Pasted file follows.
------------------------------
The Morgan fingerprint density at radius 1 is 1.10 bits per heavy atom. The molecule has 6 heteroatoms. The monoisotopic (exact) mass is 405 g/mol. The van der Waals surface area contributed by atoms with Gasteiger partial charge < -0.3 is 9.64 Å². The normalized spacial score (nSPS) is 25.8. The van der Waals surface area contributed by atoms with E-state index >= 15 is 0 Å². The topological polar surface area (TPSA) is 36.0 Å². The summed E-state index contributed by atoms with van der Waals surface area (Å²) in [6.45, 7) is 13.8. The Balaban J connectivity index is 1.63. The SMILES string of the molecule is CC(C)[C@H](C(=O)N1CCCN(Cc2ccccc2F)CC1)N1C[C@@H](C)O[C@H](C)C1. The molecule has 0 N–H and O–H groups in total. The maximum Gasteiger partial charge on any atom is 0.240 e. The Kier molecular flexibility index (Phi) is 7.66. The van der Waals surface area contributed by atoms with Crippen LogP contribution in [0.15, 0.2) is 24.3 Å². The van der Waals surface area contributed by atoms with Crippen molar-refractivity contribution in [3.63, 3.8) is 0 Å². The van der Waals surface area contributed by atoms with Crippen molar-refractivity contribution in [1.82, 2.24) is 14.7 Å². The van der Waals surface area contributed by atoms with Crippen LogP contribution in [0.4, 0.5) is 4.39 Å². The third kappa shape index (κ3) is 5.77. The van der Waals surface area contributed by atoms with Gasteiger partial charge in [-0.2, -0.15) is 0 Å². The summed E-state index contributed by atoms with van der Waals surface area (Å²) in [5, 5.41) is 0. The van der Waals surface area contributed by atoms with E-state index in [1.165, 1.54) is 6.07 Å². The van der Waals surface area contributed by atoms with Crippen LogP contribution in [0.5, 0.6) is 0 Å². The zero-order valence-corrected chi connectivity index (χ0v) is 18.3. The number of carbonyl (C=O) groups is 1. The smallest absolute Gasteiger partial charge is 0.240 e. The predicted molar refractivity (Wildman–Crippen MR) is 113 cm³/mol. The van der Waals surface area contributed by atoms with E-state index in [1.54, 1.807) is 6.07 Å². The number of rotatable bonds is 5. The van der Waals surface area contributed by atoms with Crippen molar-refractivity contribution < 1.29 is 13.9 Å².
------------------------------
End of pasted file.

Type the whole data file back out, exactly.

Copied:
The Morgan fingerprint density at radius 1 is 1.10 bits per heavy atom. The molecule has 6 heteroatoms. The monoisotopic (exact) mass is 405 g/mol. The van der Waals surface area contributed by atoms with Gasteiger partial charge < -0.3 is 9.64 Å². The normalized spacial score (nSPS) is 25.8. The van der Waals surface area contributed by atoms with E-state index >= 15 is 0 Å². The topological polar surface area (TPSA) is 36.0 Å². The summed E-state index contributed by atoms with van der Waals surface area (Å²) in [6.45, 7) is 13.8. The Balaban J connectivity index is 1.63. The SMILES string of the molecule is CC(C)[C@H](C(=O)N1CCCN(Cc2ccccc2F)CC1)N1C[C@@H](C)O[C@H](C)C1. The molecule has 0 N–H and O–H groups in total. The maximum Gasteiger partial charge on any atom is 0.240 e. The Kier molecular flexibility index (Phi) is 7.66. The van der Waals surface area contributed by atoms with Crippen LogP contribution in [0.15, 0.2) is 24.3 Å². The van der Waals surface area contributed by atoms with Crippen molar-refractivity contribution in [3.63, 3.8) is 0 Å². The van der Waals surface area contributed by atoms with Crippen molar-refractivity contribution in [1.82, 2.24) is 14.7 Å². The van der Waals surface area contributed by atoms with Crippen LogP contribution in [0.4, 0.5) is 4.39 Å². The third kappa shape index (κ3) is 5.77. The van der Waals surface area contributed by atoms with Gasteiger partial charge in [-0.2, -0.15) is 0 Å². The summed E-state index contributed by atoms with van der Waals surface area (Å²) in [5, 5.41) is 0. The van der Waals surface area contributed by atoms with E-state index in [1.165, 1.54) is 6.07 Å². The van der Waals surface area contributed by atoms with Crippen LogP contribution in [0.5, 0.6) is 0 Å². The zero-order valence-corrected chi connectivity index (χ0v) is 18.3. The number of carbonyl (C=O) groups is 1. The smallest absolute Gasteiger partial charge is 0.240 e. The predicted molar refractivity (Wildman–Crippen MR) is 113 cm³/mol. The van der Waals surface area contributed by atoms with E-state index in [1.54, 1.807) is 6.07 Å². The number of rotatable bonds is 5. The van der Waals surface area contributed by atoms with Crippen molar-refractivity contribution < 1.29 is 13.9 Å².